How the continued snubbing of Mike Trout is Ted Williams all over againYahoo Sports, November 19th
When it comes to MVP voting, Mike Trout is the human embodiment of the shruggie. All he has done is turn in the greatest four-year run to start a career in baseball history and been the best player in the American League in each of those seasons, and...Read more
Poll Babe Ruth or Ted WilliamsSportsBlog.com (blog), November 16th
This is a poll asking who was the better baseball player, Ted Williams or Babe Ruth? Ted William and Babe Ruth would make the top 5 baseball player of all time lists of most baseball fans but which one was the better player? Ted Williams played from...Read more
'Fallout 4' Highlights Ted Williams' Farthest Home Run With Red Seat At Fenway ...Tech Times, November 13th
After Ted Williams blasted the 502-foot homer on June 9, 1946, marking a Red Sox record distance for a long ball, the franchise decided to celebrate the shot by painting the seat the ball landed in red. In the years since, the seat has become a fan...Read more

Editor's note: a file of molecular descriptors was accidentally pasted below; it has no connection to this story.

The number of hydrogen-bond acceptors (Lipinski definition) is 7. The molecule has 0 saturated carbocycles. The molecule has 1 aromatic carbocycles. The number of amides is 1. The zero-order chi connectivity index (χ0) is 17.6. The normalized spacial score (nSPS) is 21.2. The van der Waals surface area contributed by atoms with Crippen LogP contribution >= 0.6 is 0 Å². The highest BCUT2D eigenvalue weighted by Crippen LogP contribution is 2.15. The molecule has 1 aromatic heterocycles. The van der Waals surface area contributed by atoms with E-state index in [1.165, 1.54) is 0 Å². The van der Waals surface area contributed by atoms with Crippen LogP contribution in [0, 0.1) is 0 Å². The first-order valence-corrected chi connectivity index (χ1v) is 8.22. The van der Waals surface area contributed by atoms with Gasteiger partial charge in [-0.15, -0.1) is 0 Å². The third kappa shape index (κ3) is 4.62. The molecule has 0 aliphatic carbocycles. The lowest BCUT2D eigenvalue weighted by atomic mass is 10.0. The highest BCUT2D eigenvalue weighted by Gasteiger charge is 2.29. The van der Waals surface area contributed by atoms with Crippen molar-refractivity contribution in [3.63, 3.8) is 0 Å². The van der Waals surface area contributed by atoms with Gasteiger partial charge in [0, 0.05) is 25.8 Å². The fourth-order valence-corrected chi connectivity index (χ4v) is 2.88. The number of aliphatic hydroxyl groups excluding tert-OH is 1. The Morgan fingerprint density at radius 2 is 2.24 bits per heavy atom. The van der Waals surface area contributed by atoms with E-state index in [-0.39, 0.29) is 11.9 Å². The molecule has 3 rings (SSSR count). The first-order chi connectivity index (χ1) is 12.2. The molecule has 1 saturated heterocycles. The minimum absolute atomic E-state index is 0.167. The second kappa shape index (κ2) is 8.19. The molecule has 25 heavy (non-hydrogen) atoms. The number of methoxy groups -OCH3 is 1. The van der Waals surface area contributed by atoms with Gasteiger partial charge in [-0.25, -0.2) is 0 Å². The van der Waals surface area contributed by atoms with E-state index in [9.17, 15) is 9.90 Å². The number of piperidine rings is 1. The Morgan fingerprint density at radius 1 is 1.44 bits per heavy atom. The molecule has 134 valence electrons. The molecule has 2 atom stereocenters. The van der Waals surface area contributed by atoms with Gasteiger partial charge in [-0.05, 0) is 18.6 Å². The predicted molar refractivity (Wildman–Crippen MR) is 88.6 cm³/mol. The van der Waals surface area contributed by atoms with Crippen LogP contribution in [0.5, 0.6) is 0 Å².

Bridgend Army veteran Ted Williams is campaigning for our 'forgotten wars' to ...WalesOnline, November 13th
After the nation remembered its war dead on Armistice Day, Ted Williams spoke about the need for the country to also remember the British troops who died in the conflicts in Malaya and Borneo following World War II. The retired Warrant Officer 1 Master ...Read more
'The Man With the Golden Voice': Where Is Ted Williams Now?NBCNews.com, November 13th
In January 2011, with few possessions other than a handwritten sign he clutched as cars whizzed by, Ted Williams stood in the cold at a busy intersection in Columbus, Ohio, hoping for a miracle. "Broke, homeless, standing on a corner, addiction kicking...Read more
Veteran attorney Theodore 'Ted' Williams, Jr. remembered by family, Muskegon ...MLive.com, November 4th
Ted Williams.jpg Theodore Nathaniel Williams, Jr., a tireless diversity advocate and veteran attorney who represented institutions and individuals in Muskegon County for more than three decades, died Monday, Nov. 2.Courtesy Photo | Williams Hughes, ...Read more